He wants his players to be "a piece of steel wrapped in velvet," and apparently it doesn't hurt if they have put a diamond on someone's finger, too.
Whether it was by design or just a quirk of the way things worked out, the first three picks in Jim Caldwell's first draft as Lions coach were either engaged or already married.
First-round pick Eric Ebron proposed to his long-time girlfriend Thursday morning on top of the Empire State Building, hours before he went No. 10 overall.
Second-round pick Kyle Van Noy is engaged to a former Miss Utah, Marissa Powell. And third-rounder Travis Swanson married his wife, Emily, in March.
The Lions didn't add "relationship status" to their scouting reports this off-season, and a prospect's, well, prospects, matter far less than his playmaking ability.
But Caldwell clearly values character in his players, and that's not a bad thing.
Three years ago, the Lions drafted a group of misfits that quickly gave the organization a black eye.
Four of the five members of their 2011 draft class were arrested, and only two -- Nick Fairley and Mikel Leshoure -- are still with the team. Both Fairley and Leshoure have stayed trouble-free since their arrests the spring after their rookie years, whereas classmate Titus Young has been a cautionary tale to the rest of the league.
No one is suggesting Caldwell is the only reason for the change of direction, and to do so would be wrong.
General manager Martin Mayhew learned a valuable lesson from that draft, which he alluded to last week when he said all draft-day decisions are ultimately his.
"My name gets attached to that guy, which I found that out," Mayhew said. No matter who that guy is, that's the guy I drafted. It's not a guy somebody else drafted."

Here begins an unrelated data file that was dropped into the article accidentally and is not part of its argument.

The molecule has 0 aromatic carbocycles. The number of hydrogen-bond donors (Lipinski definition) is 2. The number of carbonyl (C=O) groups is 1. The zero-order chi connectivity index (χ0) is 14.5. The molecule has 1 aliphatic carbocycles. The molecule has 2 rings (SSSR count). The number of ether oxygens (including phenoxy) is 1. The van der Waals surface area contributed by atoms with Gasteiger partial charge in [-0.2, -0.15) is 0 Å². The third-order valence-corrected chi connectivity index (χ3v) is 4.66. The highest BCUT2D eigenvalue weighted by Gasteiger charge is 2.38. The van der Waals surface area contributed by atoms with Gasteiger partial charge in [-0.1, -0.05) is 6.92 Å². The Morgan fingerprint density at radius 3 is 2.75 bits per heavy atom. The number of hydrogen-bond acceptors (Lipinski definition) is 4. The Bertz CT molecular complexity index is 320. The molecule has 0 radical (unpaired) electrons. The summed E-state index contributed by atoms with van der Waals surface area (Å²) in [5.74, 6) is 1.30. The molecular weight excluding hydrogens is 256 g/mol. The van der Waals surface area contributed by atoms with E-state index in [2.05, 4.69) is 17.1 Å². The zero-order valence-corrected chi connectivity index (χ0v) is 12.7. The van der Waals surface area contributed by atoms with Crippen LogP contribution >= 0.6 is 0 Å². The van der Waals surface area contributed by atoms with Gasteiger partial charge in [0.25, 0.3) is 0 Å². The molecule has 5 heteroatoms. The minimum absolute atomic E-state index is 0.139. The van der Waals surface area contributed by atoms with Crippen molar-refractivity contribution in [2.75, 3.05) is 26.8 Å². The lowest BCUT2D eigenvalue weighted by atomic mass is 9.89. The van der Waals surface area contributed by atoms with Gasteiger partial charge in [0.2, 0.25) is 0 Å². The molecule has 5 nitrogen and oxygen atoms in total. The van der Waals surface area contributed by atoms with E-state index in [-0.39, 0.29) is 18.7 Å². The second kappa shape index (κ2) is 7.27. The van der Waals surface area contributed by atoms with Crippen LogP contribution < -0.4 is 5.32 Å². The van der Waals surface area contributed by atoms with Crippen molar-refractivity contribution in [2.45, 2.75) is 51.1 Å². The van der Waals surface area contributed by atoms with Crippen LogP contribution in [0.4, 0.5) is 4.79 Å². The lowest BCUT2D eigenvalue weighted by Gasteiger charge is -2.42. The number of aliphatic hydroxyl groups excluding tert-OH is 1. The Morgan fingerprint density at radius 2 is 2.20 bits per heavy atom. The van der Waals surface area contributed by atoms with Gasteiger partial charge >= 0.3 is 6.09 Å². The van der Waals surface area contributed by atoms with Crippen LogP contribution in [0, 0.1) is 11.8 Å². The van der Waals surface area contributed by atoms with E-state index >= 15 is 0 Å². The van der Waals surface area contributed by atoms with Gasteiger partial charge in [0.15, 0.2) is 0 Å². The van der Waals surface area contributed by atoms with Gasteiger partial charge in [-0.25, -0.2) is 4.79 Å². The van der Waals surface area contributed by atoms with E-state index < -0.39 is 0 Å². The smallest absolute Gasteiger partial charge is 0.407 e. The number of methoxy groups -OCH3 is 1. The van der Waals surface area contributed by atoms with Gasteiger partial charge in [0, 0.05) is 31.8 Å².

Mayhew acquiesced to the wishes of coaches when he took Young in the second round against the recommendation of scouts, and the organization has made it a point to find strong locker-room types since Young's antics tore the team apart two seasons ago.
Last year, they signed free agents Reggie Bush and Glover Quin and took high-character players like Ziggy Ansah and Larry Warford in the draft.
This year, their top free-agent additions were Golden Tate and James Ihedigbo, two more community-minded types.
Not every player the Lions drafted this week is engaged or married or close to being a choirboy, and most everyone in the NFL will tell you locker rooms need a few rough-around-the-edge types as long as they're not leaders who steer their teammates the wrong way.
In the fourth round Saturday, the Lions took a flier on Utah State cornerback Nevin Lawson, who was arrested for burglary back in high school when he and an 18-year-old acquaintance were caught on home video breaking into a North Lauderdale, Fla., home.
Lawson said he met with the Lions at February's combine and they did "not (express) too much concern" about the incident.
Asked to explain his involvement Saturday, he said: "It just happened. It was just a bad situation, made a wrong decision, but end of the day that's in the past and I'm looking forward for the future."
Swanson said he was asked by teams in the buildup to the draft, "What's your relationship status?" and that most coaches he met with seemed to appreciate the stability his engagement provided.
"I've never gotten any negative feedback from it," Swanson said. "From all the teams I talked to, they thought it was positive."
The Lions thought so, too, apparently, though they're smart enough to know this year's draft class won't ultimately be judged by the character of its players but the number of championships they win.
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